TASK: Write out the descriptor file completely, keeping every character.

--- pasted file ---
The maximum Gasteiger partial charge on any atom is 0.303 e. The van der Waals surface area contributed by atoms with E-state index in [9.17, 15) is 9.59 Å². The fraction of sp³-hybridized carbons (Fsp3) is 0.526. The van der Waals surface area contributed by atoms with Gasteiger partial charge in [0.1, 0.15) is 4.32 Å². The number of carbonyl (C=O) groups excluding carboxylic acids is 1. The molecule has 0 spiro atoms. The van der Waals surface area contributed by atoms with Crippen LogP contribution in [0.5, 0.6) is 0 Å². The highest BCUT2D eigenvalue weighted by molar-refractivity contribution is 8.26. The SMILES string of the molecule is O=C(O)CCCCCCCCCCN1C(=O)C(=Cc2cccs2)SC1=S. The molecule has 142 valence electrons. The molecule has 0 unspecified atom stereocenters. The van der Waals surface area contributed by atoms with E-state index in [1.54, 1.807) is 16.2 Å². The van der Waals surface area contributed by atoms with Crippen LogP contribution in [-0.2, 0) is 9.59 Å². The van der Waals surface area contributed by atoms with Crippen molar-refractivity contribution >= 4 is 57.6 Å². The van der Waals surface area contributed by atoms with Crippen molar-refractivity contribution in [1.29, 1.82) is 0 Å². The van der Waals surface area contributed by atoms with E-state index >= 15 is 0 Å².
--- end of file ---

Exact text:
The maximum Gasteiger partial charge on any atom is 0.303 e. The van der Waals surface area contributed by atoms with E-state index in [9.17, 15) is 9.59 Å². The fraction of sp³-hybridized carbons (Fsp3) is 0.526. The van der Waals surface area contributed by atoms with Gasteiger partial charge in [0.1, 0.15) is 4.32 Å². The number of carbonyl (C=O) groups excluding carboxylic acids is 1. The molecule has 0 spiro atoms. The van der Waals surface area contributed by atoms with Crippen LogP contribution in [0.5, 0.6) is 0 Å². The highest BCUT2D eigenvalue weighted by molar-refractivity contribution is 8.26. The SMILES string of the molecule is O=C(O)CCCCCCCCCCN1C(=O)C(=Cc2cccs2)SC1=S. The molecule has 142 valence electrons. The molecule has 0 unspecified atom stereocenters. The van der Waals surface area contributed by atoms with E-state index in [1.54, 1.807) is 16.2 Å². The van der Waals surface area contributed by atoms with Crippen LogP contribution in [-0.2, 0) is 9.59 Å². The van der Waals surface area contributed by atoms with Crippen molar-refractivity contribution >= 4 is 57.6 Å². The van der Waals surface area contributed by atoms with Crippen molar-refractivity contribution in [1.29, 1.82) is 0 Å². The van der Waals surface area contributed by atoms with E-state index >= 15 is 0 Å².